The ruling comes after the
estate's master said pay of
$1 million a year was too
much and jeopardized the
estate's tax-exempt status
By Rick Daysog
Bronster: State's probe to continue
A state judge today put a temporary hold on any payments to Bishop Estate's five trustees.
Probate Judge Kevin Chang ordered the trustees not to take compensation from the estate or from its for-profit subsidiaries until a future date that will be set by the court.
The decision came after the estate's court-appointed master Colbert Matsumoto disclosed that the five trustees -- Richard "Dickie" Wong, Oswald Stender, Lokelani Lindsey, Henry Peters and Gerard Jervis -- each earned more than $1 million in the year ending June 1998 and another $862,000 for the first 10 months of the trust's 1999 fiscal year.
Matsumoto argued that the pay was excessive and threatened the tax-exempt status of the multi- billion-dollar charitable trust.
The Internal Revenue Service has been conducting an exhaustive, four-year audit of the estate and has focused on the issue of trustee compensation as a key area.
"I am concerned that the trustees' compensation at this level flies in the face of court orders and jeopardizes the estate's interests," Matsumoto said.
Trustees in the past have argued that their compensation is based on performance.
They also have said that they waive hundreds of thousands of dollars a year that they are legally entitled to take.
But Matsumoto noted that the trustees' pay exceeds the guidelines set by the trust's own outside consultants.
One recent study by Towers Perrin suggested trustees should be paid from $680,000 to about $750,000, he said.
Matsumoto also raised concerns that the compensation levels could violate the federal legislation to limit the pay of trustees of charitable trusts.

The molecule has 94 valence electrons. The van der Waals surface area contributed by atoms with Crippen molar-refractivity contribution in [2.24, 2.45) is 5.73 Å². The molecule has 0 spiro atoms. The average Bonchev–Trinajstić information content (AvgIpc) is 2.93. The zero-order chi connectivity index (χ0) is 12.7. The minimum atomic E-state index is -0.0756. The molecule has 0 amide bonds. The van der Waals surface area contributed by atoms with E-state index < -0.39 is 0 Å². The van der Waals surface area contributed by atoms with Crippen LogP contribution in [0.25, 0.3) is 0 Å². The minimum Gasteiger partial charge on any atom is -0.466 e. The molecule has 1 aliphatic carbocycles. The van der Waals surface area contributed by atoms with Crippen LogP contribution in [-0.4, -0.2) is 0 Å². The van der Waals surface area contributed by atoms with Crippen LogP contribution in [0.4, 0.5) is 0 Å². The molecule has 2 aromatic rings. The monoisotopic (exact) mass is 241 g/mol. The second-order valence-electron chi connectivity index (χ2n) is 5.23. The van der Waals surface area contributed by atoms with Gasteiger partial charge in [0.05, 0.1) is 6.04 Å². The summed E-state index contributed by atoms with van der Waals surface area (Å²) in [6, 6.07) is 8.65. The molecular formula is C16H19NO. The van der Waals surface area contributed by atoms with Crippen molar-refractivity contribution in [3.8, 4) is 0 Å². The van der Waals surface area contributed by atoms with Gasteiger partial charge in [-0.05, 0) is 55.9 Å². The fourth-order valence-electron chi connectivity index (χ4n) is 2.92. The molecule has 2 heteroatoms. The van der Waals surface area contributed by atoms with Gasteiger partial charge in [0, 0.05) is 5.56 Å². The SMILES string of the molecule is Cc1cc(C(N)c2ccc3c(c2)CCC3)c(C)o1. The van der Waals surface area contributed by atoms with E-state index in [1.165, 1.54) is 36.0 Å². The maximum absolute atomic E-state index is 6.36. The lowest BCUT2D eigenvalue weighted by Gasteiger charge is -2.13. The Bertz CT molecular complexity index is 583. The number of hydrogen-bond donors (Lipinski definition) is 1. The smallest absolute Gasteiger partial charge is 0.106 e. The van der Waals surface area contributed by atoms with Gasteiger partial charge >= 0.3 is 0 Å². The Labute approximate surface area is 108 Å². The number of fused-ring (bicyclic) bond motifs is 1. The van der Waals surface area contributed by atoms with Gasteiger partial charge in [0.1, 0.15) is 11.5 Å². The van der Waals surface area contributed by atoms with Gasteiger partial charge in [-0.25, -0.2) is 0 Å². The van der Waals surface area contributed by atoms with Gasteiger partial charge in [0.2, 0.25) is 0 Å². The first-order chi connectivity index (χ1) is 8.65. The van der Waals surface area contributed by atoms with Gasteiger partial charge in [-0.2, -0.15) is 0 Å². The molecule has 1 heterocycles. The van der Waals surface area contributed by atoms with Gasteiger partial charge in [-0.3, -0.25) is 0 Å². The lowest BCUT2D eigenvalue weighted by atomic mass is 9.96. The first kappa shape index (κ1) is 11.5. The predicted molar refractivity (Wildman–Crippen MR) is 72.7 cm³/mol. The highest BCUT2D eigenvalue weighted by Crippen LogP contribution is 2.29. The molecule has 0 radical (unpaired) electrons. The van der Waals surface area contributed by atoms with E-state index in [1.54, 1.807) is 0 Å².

"This situation is tantamount to rolling the dice," Matsumoto said.
Estate trustees told
The Bishop trustees must heedBy Rick Daysog
a probate judge's 'show cause'
order or face possible removal
All five trustees of the Bishop Estate must demonstrate why they should not voluntarily resign or be temporarily removed from their $800,000-a-year posts, under a ruling by a state judge.
Probate Judge Kevin Chang yesterday ordered a May 7 hearing on a confidential report by the estate's court-appointed master, Colbert Matsumoto, calling for trustees Richard "Dickie" Wong, Oswald Stender, Henry Peters, Lokelani Lindsey and Gerard Jervis to step down temporarily.
Known as a "show cause" order, Chang's ruling essentially forces the trustees to prove that their continuance in office won't immediately and permanently harm the 114-year-old charitable trust and the estate-run Kamehameha Schools, legal observers said.
"The ball is in the trustees' court," said Randall Roth, a University of Hawaii law professor and co-author of the 1997 "Broken Trust" article that criticized trustees' management of the Bishop Estate.
"If they don't make a compelling argument that they should not be removed, the court will remove them."
Matsumoto's report, which was filed under seal yesterday, is in response to threats to the Bishop Estate's tax-exempt status. On Tuesday, a special panel appointed by Chang said the Internal Revenue Service, as part of its exhaustive, four-year audit of the trust, may revoke the estate's nonprofit designation if trustees do not step down.
The IRS also is calling for the estate to set up guidelines for reasonable compensation for trustees and establish a selection process for successor trustees.
Loss of the estate's tax-exempt status could cost the estate tens of millions of dollars each year and could affect educational programs at the Kamehameha Schools.
Chang's hearing comes as a separate interim removal trial is under way before Probate Judge Colleen Hirai.
The attorney general's office last September sued to remove several trustees on an interim basis, alleging they mismanaged estate assets and withheld $350 million in income from the Kamehameha Schools, in apparent violation of past court orders and the will of Bernice Pauahi Bishop.
The attorney general's office also is seeking to remove several trustees on a permanent basis on the grounds that they engaged in a widespread pattern of self-dealing and mismanagement. The permanent removal case is scheduled to go to trial next year, while the temporary removal suit is now in progress.
Yesterday, trustee Stender said that he would be willing to resign on an interim basis if fellow trustees agreed to do so, or were removed from office. In a response to Matsumoto's report filed in the probate court, Stender said he would limit his 1999 compensation to $621,393 to comply with the IRS's concerns.
For the year ending June 30, 1997, Bishop Estate's five trustees each earned commissions of $844,600. Sources say board members' 1998 compensation was about $1 million.
Bishop Estate archive